> there is nothing modern about scientists looking for "natural" causes, in
> exclusion of "supernatural" ones. There was apparently something
> helpful
> in it, when Boyle responded to Line in the manner I indicated: he thought
> that Line, by invoking God's absolute power to account for the meniscus in
> the barometer, was simply evading the question. Line was not giving the
> kind of explanation that Boyle, arguably the leading Christian scientist
> of
> his generation and certainly one of the most genuinely pious, found to be
> consistent with good science. You have asked me to make a positive case
> *for* methodological naturalism, but IMO the whole history of science is
> just such a case. The explanatory success of looking for and (usually)
> finding "natural" causes for phenomena is hard to top. This need not mean
> that *all* events will *always* have natural causes, and it does not mean
> that "nature" is the ultimate explanatory entity -- indeed it is not (see
> below). But it does mean that you are asking for a positive case that you
> are overlooking.
> As for Dawkins and company, I would be pleased to debate any of them on
> the
> question, "Is Nature all there is?" If you or someone else can arrange
> the
> details, please be in touch. MN itself needs an explanation--*why* is it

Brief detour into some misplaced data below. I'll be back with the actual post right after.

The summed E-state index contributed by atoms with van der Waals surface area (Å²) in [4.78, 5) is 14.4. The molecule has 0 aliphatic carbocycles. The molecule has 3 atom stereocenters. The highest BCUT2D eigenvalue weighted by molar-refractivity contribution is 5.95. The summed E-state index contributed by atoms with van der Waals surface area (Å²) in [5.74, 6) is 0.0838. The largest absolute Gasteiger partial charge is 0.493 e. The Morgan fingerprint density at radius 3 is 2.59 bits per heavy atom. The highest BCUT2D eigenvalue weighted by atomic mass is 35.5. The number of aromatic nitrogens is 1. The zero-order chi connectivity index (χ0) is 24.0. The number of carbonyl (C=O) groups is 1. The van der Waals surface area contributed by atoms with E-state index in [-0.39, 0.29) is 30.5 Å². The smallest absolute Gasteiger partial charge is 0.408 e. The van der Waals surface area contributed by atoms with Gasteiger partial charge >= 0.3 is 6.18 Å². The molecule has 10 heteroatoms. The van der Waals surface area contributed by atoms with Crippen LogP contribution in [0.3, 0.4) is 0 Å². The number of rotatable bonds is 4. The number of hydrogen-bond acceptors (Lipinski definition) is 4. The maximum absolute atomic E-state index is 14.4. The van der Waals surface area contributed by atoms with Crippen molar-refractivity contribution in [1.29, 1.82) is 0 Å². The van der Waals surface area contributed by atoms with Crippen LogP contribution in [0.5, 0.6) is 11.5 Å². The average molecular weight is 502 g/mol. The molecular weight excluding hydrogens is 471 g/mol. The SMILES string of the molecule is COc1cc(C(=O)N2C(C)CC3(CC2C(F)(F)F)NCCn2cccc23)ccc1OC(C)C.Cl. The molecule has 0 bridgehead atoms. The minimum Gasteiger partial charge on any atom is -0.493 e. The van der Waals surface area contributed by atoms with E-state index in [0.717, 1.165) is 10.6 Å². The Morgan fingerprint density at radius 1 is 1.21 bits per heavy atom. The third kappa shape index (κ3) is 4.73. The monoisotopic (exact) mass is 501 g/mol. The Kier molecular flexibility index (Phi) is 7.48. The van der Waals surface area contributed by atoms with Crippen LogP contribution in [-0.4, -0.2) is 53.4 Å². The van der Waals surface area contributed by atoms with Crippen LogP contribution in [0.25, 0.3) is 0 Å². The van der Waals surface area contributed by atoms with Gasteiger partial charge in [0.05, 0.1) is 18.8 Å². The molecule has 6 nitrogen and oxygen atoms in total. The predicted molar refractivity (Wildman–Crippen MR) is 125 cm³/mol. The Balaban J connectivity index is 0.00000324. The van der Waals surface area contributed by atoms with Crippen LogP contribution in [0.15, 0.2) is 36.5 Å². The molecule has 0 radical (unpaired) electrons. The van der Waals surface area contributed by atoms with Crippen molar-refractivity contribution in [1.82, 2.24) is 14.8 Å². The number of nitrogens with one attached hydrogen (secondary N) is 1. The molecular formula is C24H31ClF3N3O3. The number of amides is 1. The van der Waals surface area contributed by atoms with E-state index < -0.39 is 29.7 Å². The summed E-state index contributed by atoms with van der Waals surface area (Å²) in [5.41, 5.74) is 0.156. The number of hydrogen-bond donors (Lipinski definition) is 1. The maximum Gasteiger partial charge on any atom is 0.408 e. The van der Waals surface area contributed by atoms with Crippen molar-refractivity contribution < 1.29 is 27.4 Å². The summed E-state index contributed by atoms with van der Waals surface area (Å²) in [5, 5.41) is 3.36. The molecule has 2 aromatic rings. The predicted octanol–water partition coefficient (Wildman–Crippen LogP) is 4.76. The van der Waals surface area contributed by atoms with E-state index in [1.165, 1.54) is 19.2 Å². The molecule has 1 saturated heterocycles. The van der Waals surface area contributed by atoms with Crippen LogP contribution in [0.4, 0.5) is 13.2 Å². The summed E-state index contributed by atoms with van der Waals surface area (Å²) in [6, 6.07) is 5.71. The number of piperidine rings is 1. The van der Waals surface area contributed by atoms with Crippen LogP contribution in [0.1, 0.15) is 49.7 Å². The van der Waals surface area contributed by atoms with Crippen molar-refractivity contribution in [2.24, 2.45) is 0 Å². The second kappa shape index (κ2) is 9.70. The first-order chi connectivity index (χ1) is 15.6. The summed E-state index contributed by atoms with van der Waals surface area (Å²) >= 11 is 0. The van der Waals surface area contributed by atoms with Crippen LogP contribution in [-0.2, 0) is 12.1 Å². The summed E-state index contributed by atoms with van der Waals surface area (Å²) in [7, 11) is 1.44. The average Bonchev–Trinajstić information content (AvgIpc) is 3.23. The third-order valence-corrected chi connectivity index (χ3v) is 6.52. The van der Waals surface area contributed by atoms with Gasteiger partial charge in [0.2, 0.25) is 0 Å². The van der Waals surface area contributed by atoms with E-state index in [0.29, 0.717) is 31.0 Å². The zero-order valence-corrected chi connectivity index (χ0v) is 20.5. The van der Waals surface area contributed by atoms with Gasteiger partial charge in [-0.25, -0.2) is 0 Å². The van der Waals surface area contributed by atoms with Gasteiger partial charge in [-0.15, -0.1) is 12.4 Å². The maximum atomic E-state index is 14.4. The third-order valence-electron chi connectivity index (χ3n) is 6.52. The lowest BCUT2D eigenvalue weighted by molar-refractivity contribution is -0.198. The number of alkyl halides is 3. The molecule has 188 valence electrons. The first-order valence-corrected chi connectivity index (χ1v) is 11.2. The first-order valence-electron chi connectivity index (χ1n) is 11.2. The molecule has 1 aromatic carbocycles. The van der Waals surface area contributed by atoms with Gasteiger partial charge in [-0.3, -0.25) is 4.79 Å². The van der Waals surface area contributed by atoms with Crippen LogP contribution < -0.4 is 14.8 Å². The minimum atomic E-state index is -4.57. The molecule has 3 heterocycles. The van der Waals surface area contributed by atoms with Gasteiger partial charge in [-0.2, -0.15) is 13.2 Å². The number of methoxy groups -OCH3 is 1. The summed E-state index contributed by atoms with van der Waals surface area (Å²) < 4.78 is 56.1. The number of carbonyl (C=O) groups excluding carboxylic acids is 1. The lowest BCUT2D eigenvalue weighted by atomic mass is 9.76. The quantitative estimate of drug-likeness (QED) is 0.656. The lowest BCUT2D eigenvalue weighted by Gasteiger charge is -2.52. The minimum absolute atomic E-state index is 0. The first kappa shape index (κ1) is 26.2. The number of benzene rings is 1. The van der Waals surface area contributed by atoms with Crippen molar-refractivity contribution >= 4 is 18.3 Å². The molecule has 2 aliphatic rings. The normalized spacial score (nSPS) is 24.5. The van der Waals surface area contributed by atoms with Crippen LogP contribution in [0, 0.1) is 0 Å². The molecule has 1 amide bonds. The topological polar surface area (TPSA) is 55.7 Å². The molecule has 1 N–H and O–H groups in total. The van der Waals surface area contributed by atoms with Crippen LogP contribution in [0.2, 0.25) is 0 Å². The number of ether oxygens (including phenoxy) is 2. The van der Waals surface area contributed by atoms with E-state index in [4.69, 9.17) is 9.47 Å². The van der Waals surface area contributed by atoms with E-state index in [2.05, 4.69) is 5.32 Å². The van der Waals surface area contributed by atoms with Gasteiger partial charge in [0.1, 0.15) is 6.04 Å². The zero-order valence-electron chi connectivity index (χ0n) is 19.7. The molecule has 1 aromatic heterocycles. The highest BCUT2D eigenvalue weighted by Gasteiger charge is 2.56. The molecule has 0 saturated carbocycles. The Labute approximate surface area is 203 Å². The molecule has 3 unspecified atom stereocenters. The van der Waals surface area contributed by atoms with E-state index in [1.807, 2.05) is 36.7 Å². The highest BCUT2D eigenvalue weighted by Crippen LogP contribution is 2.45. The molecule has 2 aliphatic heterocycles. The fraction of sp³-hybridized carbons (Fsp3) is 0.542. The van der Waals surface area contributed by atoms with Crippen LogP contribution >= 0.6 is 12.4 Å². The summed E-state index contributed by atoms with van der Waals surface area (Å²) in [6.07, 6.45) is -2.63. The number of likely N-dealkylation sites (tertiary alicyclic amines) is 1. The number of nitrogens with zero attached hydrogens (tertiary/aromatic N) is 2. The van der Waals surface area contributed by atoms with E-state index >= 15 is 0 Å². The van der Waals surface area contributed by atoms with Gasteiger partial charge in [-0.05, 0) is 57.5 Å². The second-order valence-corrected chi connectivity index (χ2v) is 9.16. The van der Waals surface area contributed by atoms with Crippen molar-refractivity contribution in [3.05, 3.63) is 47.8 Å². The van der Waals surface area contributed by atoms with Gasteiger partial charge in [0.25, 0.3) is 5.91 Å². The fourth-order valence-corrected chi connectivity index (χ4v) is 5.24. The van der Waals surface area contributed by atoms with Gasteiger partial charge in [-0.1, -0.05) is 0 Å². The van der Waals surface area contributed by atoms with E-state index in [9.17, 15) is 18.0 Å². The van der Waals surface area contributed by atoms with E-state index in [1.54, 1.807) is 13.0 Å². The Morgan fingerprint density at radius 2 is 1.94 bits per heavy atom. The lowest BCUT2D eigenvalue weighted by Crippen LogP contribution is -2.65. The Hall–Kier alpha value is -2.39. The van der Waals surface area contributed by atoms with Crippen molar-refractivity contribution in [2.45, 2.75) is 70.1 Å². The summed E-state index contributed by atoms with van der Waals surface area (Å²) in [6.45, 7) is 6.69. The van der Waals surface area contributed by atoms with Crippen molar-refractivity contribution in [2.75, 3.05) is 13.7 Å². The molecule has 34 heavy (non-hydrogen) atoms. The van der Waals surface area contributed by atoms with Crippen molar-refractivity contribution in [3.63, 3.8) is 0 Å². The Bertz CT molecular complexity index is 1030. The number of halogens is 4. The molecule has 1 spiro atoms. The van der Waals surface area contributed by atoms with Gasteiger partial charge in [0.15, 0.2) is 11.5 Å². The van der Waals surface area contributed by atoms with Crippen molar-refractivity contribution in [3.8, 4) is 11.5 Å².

> so
> successful? Under polytheistic religion it ought not be so, and under
> atheism it ought not be so, either. Only monotheism can give a clear and
> coherent account of why MN works so well. I don't give a hoot if Dawkins
> is
> happy to see theists defending MN, but I do care whether he can account
> for
> the success of his own science as well as theists can. I don't think he
> can.
> Finally, concerning Boyle and the division of knowledge, I have another
> surprise for you. In published catalogs that he approved, as well as in
> private catalogs for his own use, Boyle divided his own works into two
> main
> categories: natural philosophical and theological. There are numerous
> such
> examples, and some of the hitherto unpublished ones are found in vol. 14
> of
> the edition of his works that I did with Michael Hunter. Sometimes he did
> not make this distinction, simply listing all sorts of works-in-progress
> to
> keep track of them, but often enough he did make this distinction. When
> he
> made any sort of distinction, it was usually as described here. And, he
> did
> so at the height of his career in the 1670s as well as at the height of
> his
> fame at the end of his life in 1691. Furthermore, he typically published
> his "theological" works under a pseudonym such as "[Rober]T. [Boyl]E. a
> lay-man," or "A Fellow of the Royal Society," or even no name at all on
> the
> title page. This was in fact the norm for his theological works, further
> indicating that he accepted the kind of distinction that you claim he did
> not make. For more on this see the introduction to vol. 1 in the edition.
> Ted
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Received on Wed Apr 15 16:12:07 2009